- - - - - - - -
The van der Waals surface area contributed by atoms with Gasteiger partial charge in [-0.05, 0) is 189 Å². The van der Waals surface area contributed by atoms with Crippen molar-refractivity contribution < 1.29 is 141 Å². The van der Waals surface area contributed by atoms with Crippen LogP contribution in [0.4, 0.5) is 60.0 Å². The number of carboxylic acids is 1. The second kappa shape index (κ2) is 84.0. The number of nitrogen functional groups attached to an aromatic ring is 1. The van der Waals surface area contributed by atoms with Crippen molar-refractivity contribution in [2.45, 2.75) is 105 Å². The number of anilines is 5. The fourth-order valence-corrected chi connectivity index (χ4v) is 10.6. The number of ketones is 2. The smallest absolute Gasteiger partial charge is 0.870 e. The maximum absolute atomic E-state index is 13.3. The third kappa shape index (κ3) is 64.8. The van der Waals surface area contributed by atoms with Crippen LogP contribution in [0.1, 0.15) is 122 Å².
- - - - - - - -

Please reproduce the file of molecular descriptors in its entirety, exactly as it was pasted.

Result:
The van der Waals surface area contributed by atoms with Gasteiger partial charge in [-0.05, 0) is 189 Å². The van der Waals surface area contributed by atoms with Crippen molar-refractivity contribution < 1.29 is 141 Å². The van der Waals surface area contributed by atoms with Crippen LogP contribution in [0.4, 0.5) is 60.0 Å². The number of carboxylic acids is 1. The second kappa shape index (κ2) is 84.0. The number of nitrogen functional groups attached to an aromatic ring is 1. The van der Waals surface area contributed by atoms with Crippen molar-refractivity contribution in [2.45, 2.75) is 105 Å². The number of anilines is 5. The fourth-order valence-corrected chi connectivity index (χ4v) is 10.6. The number of ketones is 2. The smallest absolute Gasteiger partial charge is 0.870 e. The maximum absolute atomic E-state index is 13.3. The third kappa shape index (κ3) is 64.8. The van der Waals surface area contributed by atoms with Crippen LogP contribution in [0.1, 0.15) is 122 Å².